He worked alongside Arnold Schwarzenegger in James Cameron's The Terminator (1984) and in Commando (1985). He reunited with Cameron on Aliens (1986). His performance in the latter film as Private Hudson earned him the Saturn Award for Best Supporting Actor.
In 1990, Paxton appeared in Predator 2 (1990). He collaborated with James Cameron again on True Lies (1994) and Titanic (1997), the latter of which was the highest-grossing film of all time at its release. In his other roles, Paxton played Morgan Earp in Tombstone (1993), Fred Haise in Apollo 13 (1995), Bill Harding in Twister (1996), and lead roles in dark dramas such as One False Move (1992) and A Simple Plan (1998). In 1990, he co-starred with Charlie Sheen and Michael Biehn in Navy Seals.
Paxton also appeared in Indian Summer (1993) and Mighty Joe Young (1998). After 2000, he appeared in U-571 (2000), Vertical Limit (2000), Frailty (2001), Broken Lizard's Club Dread (2004), Thunderbirds (2004), Edge of Tomorrow (2014) and Nightcrawler (2014).
Paxton directed the feature films Frailty (2001), in which he also starred, and The Greatest Game Ever Played (2005). Four years after appearing in Titanic, he joined Cameron on an expedition to the actual Titanic. A film about this trip, Ghosts of the Abyss was released in 2003. He also appeared in the music video for Limp Bizkit's 2003 song "Eat You Alive" as a sheriff. In addition, Paxton also played a character in both Spy Kids 2 and Spy Kids 3-D.
His highest-profile television performances received much positive attention, including his lead role in HBO's Big Love (2006–2011), for which Paxton received three Golden Globe Award nominations. He also received good reviews for his performance in the History Channel's miniseries Hatfields & McCoys (2012), for which he was nominated for an Emmy Award alongside co-star, Kevin Costner.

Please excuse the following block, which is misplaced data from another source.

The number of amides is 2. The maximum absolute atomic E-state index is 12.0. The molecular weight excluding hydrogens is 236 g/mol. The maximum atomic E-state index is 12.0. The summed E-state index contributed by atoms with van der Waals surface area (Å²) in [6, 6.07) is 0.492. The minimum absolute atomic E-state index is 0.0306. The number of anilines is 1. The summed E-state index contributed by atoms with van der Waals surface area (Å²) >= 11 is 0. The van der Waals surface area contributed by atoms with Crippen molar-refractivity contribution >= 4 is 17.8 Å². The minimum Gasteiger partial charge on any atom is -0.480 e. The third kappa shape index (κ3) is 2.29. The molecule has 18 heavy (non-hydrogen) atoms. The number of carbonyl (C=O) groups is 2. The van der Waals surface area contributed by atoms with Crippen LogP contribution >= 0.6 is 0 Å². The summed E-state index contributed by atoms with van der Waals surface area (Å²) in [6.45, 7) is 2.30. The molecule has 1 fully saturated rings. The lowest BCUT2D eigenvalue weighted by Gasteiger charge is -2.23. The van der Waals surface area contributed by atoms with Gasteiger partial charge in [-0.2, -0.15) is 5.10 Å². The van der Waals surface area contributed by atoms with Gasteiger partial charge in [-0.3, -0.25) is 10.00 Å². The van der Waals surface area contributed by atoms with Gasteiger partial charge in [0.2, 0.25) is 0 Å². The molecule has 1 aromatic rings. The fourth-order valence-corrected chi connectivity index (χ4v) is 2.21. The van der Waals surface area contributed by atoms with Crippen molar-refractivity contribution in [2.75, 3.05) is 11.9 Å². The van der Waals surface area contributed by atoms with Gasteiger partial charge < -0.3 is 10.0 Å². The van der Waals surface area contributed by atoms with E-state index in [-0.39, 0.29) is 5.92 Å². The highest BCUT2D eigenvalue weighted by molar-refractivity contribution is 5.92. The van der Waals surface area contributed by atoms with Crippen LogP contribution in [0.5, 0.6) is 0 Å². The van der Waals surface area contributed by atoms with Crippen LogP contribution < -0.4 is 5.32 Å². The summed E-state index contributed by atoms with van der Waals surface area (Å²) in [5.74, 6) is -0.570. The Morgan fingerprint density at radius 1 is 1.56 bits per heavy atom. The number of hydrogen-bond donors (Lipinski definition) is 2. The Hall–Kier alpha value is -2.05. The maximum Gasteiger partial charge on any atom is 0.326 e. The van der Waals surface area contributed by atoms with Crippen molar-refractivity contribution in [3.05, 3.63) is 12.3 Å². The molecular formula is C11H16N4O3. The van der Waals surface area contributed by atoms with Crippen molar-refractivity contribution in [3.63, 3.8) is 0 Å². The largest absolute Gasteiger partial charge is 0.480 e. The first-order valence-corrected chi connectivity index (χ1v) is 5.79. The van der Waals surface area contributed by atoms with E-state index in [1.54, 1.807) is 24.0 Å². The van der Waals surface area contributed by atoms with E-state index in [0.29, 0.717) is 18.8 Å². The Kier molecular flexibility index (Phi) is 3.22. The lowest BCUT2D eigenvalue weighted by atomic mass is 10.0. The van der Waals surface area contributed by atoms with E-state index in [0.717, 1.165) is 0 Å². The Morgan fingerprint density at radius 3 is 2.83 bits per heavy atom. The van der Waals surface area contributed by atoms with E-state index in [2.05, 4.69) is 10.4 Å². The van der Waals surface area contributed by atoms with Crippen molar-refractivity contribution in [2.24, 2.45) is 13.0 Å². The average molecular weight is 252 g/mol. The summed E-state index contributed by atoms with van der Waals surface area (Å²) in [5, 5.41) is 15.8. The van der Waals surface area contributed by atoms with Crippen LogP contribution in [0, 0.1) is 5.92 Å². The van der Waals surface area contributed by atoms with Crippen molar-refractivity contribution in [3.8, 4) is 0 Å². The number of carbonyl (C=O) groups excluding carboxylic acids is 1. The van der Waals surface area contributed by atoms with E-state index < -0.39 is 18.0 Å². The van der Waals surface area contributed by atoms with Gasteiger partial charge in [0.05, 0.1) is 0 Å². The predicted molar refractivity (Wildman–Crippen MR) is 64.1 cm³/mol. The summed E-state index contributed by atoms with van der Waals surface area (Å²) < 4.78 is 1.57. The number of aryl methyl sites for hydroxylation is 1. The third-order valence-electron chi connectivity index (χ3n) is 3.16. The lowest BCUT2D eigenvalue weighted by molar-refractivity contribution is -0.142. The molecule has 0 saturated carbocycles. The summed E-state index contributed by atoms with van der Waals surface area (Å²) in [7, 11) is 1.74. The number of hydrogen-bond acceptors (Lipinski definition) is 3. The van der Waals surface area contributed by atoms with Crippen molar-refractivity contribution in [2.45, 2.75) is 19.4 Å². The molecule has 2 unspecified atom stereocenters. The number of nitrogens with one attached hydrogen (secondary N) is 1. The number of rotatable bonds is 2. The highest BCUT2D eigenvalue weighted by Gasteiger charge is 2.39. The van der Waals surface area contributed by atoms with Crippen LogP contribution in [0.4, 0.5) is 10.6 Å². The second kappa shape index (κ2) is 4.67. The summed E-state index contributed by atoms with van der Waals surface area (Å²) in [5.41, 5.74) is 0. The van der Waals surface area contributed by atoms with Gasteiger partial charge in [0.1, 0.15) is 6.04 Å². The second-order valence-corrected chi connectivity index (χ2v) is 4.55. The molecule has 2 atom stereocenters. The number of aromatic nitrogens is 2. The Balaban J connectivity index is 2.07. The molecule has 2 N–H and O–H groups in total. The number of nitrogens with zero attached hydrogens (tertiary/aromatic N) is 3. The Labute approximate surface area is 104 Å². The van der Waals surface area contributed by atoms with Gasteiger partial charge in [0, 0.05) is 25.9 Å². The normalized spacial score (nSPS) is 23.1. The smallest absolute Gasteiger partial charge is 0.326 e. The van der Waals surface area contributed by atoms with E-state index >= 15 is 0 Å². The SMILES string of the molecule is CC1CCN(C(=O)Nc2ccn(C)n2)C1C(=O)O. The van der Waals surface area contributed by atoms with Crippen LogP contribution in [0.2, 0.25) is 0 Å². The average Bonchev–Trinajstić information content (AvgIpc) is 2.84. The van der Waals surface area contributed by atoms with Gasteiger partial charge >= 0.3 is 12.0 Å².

In 2014, he played the role of the villainous John Garrett in Agents of S.H.I.E.L.D., and a supporting role in Edge of Tomorrow (2014). He starred alongside Jon Bernthal, Rose McGowan and John Malkovich as a playable character in the 2014 video game Call of Duty: Advanced Warfare (downloadable "Exo Zombies" mode). Paxton starred as General Sam Houston in the Western miniseries Texas Rising for The History Channel in 2015. In February 2016, Paxton was cast as Detective Frank Rourke for Training Day, a crime-thriller television series set 15 years after the events of the eponymous 2001 movie. It premiered a year later. His final film appearance was in The Circle (2017), released two months after his death.
In 1982, Paxton and his friend, Andrew Todd Rosenthal, formed a new wave musical band called Martini Ranch. The band released its only full-length album, Holy Cow, in 1988 on Sire Records. The album was produced by Devo member Bob Casale, and featured guest appearances by two other members of that band. The music video for the band's single "Reach" was directed by James Cameron. In 2018, his performances as Peter "Coconut Pete" Wabash in Broken Lizard's Club Dread were released posthumously on the album Take Another Hit: The Best of Coconut Pete.